Tag Archives: WWII

Review: When the Future Comes Too Soon

51locs0rbnl-_sy346_Recap: World War II is taking over the talk, minds and happenings of British Malaya, and the people there are starting to fear for their lives. Young mother Mei Foong realizes things are heating up once Malaya is bombed. As the war worsens and the family must temporarily flee their home for safety, Mei Foong gets to know several other families from her town, including a man named Chew Hock San, who makes her feel things she’s never felt before. But Mei Foong is also married with four children and a fifth on the way. Her relationship with her husband is not ideal. She provides children and a wealthy status for him, and he provides financially for her, but the chemistry has dwindled over the years.

Mei Foong and her family are able to return home, but soon after that, the Japanese take over. People are getting killed, the prices of good skyrocket and Mei Foong’s husband becomes sick. He must go to a hospital far away where he can get the care he needs, but while he’s gone, Chew Hock San starts popping up yet again, offering to help Mei Foong with whatever she needs. The mixture of her fear of the war, her sick husband, her desire for Chew Hock San and her love for her children push Mei Foong to the limit in a time of desperation.

Analysis: As a person who loves World War II novels, I couldn’t put this one down. It’s a war story I’d never heard before; it wasn’t about the Holocaust or Jewish people being persecuted. To read about another persecuted group’s experience, the Malayans, and the evil they faced was eye-opening. More interestingly, Mei Foong’s family wasn’t directly impacted by the war in terms of being killed or tortured. In fact, in many respects, her family was one of the lucky ones — and yet, the war still so badly severed her family and relationships with others. It’s proof that WWII did more than just kill people; it caused an astronomical amount of stress that affected people in unexpected ways. Fresh perspective on something that happens 75 years ago isn’t easy to do, but it’s done here.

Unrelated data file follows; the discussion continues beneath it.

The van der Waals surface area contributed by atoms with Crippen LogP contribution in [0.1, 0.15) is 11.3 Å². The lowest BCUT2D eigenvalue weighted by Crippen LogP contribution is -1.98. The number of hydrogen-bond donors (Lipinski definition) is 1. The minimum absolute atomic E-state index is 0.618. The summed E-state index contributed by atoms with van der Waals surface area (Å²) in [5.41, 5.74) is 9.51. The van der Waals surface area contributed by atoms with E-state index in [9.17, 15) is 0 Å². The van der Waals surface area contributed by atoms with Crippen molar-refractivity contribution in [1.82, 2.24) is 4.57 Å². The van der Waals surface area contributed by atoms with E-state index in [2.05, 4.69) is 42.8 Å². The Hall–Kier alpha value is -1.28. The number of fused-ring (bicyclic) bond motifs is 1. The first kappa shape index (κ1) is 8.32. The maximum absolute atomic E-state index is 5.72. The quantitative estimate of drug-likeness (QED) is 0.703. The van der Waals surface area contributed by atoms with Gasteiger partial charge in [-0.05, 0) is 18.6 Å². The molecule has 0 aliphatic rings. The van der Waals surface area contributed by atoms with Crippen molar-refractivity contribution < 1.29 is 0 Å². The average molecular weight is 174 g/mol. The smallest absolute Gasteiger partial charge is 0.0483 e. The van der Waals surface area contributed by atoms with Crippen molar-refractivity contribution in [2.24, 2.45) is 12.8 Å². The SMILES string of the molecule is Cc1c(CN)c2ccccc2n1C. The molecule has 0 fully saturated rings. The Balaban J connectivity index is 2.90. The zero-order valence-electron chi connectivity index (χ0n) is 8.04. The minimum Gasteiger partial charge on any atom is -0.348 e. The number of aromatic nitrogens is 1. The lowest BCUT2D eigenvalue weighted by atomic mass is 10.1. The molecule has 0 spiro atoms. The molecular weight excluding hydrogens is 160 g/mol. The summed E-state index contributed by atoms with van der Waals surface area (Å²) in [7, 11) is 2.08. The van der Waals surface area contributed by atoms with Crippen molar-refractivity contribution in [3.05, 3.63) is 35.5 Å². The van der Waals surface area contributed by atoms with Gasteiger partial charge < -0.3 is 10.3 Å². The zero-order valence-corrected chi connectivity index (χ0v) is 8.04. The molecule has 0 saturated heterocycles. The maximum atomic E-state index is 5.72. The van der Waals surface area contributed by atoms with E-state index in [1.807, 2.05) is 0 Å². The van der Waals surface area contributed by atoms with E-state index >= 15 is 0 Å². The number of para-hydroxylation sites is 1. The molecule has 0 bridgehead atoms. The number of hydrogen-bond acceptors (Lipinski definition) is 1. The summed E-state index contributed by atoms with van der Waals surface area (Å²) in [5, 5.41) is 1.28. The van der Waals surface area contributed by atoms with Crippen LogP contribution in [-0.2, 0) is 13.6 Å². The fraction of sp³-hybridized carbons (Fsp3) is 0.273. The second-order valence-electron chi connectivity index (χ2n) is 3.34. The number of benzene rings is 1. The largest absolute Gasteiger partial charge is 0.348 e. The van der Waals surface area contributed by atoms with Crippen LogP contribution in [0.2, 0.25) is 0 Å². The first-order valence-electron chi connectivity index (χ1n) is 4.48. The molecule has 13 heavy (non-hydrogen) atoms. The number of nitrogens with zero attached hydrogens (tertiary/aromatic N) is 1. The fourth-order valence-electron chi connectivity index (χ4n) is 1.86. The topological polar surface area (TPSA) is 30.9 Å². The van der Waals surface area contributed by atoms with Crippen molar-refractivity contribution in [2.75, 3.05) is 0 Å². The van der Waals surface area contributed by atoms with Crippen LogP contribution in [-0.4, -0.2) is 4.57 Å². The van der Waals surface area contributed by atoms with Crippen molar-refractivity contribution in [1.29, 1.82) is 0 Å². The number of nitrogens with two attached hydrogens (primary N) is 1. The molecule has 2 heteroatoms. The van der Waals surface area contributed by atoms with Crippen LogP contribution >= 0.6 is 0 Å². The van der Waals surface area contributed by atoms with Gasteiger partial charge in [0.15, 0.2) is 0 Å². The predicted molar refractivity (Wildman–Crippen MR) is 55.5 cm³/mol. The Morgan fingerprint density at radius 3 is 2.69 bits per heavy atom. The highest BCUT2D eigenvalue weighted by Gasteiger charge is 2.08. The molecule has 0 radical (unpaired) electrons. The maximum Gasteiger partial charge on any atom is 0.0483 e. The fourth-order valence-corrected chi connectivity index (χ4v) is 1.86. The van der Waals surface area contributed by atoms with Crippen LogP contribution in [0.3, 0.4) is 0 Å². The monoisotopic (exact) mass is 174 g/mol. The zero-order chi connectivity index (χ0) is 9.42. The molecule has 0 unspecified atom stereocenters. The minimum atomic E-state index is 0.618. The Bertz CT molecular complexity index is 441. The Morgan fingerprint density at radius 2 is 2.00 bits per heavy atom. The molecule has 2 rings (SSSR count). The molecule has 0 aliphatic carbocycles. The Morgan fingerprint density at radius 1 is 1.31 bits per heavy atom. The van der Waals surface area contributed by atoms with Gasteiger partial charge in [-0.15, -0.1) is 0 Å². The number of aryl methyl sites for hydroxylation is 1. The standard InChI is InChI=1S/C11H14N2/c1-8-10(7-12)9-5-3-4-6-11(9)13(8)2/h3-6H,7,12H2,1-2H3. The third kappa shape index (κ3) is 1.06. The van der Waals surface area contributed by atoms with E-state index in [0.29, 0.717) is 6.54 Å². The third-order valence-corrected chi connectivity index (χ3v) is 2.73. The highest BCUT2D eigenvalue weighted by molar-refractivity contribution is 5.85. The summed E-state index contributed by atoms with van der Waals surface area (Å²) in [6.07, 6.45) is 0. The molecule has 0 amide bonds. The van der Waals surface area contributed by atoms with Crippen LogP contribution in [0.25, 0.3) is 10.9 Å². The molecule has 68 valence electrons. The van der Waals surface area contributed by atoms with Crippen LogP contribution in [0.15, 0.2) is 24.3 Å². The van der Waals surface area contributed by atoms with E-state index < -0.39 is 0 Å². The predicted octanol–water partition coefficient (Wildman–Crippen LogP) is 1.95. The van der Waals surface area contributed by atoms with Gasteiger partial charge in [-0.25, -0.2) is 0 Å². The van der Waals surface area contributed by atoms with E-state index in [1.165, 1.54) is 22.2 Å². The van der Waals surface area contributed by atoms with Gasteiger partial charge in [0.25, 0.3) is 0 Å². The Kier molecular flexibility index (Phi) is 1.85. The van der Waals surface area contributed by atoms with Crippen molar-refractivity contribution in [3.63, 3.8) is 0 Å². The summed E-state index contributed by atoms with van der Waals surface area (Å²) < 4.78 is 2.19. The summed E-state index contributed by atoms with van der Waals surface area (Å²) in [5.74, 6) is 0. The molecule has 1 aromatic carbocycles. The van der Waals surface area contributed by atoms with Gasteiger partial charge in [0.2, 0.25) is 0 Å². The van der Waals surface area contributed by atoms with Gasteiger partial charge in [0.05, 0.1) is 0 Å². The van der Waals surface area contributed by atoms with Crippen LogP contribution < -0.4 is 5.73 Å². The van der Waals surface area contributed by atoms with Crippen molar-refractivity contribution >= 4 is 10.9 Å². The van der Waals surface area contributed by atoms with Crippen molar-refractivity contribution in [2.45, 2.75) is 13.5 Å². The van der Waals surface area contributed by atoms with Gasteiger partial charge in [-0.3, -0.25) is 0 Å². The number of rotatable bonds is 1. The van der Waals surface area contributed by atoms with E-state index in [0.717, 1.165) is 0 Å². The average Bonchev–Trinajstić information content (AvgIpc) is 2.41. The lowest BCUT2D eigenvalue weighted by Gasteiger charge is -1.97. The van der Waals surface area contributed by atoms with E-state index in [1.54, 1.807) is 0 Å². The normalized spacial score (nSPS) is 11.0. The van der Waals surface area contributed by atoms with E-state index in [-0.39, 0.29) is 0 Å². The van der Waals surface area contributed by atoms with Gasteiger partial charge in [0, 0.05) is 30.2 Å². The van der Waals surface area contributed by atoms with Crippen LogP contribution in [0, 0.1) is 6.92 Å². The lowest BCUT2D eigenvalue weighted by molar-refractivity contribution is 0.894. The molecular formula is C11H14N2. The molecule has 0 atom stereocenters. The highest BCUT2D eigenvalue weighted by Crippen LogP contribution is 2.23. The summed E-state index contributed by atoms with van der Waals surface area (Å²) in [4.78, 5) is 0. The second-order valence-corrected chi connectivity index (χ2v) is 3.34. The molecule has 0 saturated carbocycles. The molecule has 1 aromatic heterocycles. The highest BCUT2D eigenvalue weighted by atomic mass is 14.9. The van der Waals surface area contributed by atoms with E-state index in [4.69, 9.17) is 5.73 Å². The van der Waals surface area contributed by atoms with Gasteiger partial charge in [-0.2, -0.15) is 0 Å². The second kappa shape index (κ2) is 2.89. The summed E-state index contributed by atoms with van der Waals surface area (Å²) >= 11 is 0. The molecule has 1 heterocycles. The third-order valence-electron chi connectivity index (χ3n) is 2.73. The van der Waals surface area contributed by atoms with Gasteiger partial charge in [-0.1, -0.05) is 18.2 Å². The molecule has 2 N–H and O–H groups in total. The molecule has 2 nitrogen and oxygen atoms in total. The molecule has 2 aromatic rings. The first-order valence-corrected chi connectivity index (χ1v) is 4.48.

MVP: Mei Foong. For a wife who at first is so submissive, Mei Foong ultimately stands up in the only way she can. Because of this decision, her life does not go the way she wanted or planned, but her strength and stubbornness in her decision is undeniable and awe-inspiring.

Get The Future Comes Too Soon in paperback for $10.25.

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Review: The Nightingale

515p3orn1kl-_sy344_bo1204203200_Recap: Viann and Isabelle are two sisters at different points in their lives, who are both dealing with the same struggle: surviving in Nazi-occupied France during WWII. Just because they’re not Jewish doesn’t make things any easier. Viann and her daughter are forced to house a Nazi while Viann’s husband fights in the war. While she prays daily for her husband, she also must continue teaching students at school and being the primary support for her Jewish best friend and neighbor. She carries on with her duties while watching her hometown fall apart and witnessing death and destruction.

While Viann tries to get through each day, Isabelle decides she must do something and joins rebel group. She moves back to France to live with her father, with whom she has a tumultuous relationship. After months of passing notes between other rebels, she takes up an even greater cause: saving injured foreign soldiers by leading them through the Pyrenees Mountains into Spain.

The story goes back and forth between WWII and a time 50 years later, when one of the sisters considers returning to France for the first time since the war.

Analysis: As much as I love books, it takes a lot for one to make me cry, and The Nightingale had been sobbing, but not in a depressing way like My Sister’s Keeper, and not in a unnecessarily depressing way like One Day. The ending of The Nightingale was simply so perfect, so beautiful that it brought tears of joy to my eyes in the best way. These sisters suffered through so much and made so many sacrifices. Their lives didn’t go the way they wanted or expected them to, but the way they lived them was worth it in the end. Without giving away too much, it was just beautiful.

The mystery of which sister was telling the story 50 years later kept me turning pages as much as their own individual stories. Even the less interesting sections about Viann cooking dinner were still fascinating because of the greater issues going on around her.

I also loved that this was a Holocaust fiction novel about two non-Jews. It makes it obvious that even for the groups that weren’t targeted, there was still so much pain and anguish, and that’s not something we hear about too often when reflecting on Europe during WWII.